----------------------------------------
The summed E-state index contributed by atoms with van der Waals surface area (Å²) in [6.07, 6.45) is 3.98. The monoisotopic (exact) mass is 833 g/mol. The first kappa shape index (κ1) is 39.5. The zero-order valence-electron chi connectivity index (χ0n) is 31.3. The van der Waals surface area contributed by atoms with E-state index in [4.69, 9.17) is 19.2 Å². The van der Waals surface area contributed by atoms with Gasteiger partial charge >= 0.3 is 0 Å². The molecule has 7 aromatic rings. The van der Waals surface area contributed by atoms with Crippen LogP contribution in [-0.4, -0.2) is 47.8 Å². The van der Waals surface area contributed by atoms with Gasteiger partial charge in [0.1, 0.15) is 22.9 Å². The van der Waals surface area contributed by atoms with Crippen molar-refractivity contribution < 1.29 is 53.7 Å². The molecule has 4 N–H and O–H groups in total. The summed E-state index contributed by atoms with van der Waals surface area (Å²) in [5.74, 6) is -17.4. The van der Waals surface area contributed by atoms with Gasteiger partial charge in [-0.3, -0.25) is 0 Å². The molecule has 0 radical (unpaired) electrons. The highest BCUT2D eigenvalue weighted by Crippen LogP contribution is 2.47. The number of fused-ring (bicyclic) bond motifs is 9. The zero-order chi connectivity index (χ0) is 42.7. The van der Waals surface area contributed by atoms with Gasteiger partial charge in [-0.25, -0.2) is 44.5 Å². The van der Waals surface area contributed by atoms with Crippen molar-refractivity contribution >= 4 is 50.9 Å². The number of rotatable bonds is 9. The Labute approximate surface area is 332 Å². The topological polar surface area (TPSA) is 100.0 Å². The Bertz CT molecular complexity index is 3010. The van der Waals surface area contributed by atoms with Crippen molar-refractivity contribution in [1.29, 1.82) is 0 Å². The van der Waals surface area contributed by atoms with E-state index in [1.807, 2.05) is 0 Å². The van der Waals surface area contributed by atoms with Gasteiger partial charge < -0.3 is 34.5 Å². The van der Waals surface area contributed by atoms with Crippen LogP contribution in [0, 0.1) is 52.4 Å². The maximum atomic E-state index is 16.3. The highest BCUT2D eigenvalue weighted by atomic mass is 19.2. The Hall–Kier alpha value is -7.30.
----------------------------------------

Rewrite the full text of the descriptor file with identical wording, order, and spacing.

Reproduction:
The summed E-state index contributed by atoms with van der Waals surface area (Å²) in [6.07, 6.45) is 3.98. The monoisotopic (exact) mass is 833 g/mol. The first kappa shape index (κ1) is 39.5. The zero-order valence-electron chi connectivity index (χ0n) is 31.3. The van der Waals surface area contributed by atoms with E-state index in [4.69, 9.17) is 19.2 Å². The van der Waals surface area contributed by atoms with Gasteiger partial charge >= 0.3 is 0 Å². The molecule has 7 aromatic rings. The van der Waals surface area contributed by atoms with Crippen LogP contribution in [-0.4, -0.2) is 47.8 Å². The van der Waals surface area contributed by atoms with Gasteiger partial charge in [0.1, 0.15) is 22.9 Å². The van der Waals surface area contributed by atoms with Crippen molar-refractivity contribution < 1.29 is 53.7 Å². The molecule has 4 N–H and O–H groups in total. The summed E-state index contributed by atoms with van der Waals surface area (Å²) in [5.74, 6) is -17.4. The van der Waals surface area contributed by atoms with Gasteiger partial charge in [-0.3, -0.25) is 0 Å². The molecule has 0 radical (unpaired) electrons. The highest BCUT2D eigenvalue weighted by Crippen LogP contribution is 2.47. The number of fused-ring (bicyclic) bond motifs is 9. The zero-order chi connectivity index (χ0) is 42.7. The van der Waals surface area contributed by atoms with Gasteiger partial charge in [-0.25, -0.2) is 44.5 Å². The van der Waals surface area contributed by atoms with Crippen molar-refractivity contribution >= 4 is 50.9 Å². The number of rotatable bonds is 9. The Labute approximate surface area is 332 Å². The topological polar surface area (TPSA) is 100.0 Å². The Bertz CT molecular complexity index is 3010. The van der Waals surface area contributed by atoms with Crippen molar-refractivity contribution in [1.29, 1.82) is 0 Å². The van der Waals surface area contributed by atoms with E-state index in [1.807, 2.05) is 0 Å². The van der Waals surface area contributed by atoms with Gasteiger partial charge < -0.3 is 34.5 Å². The van der Waals surface area contributed by atoms with Crippen LogP contribution in [0, 0.1) is 52.4 Å². The maximum atomic E-state index is 16.3. The highest BCUT2D eigenvalue weighted by atomic mass is 19.2. The Hall–Kier alpha value is -7.30.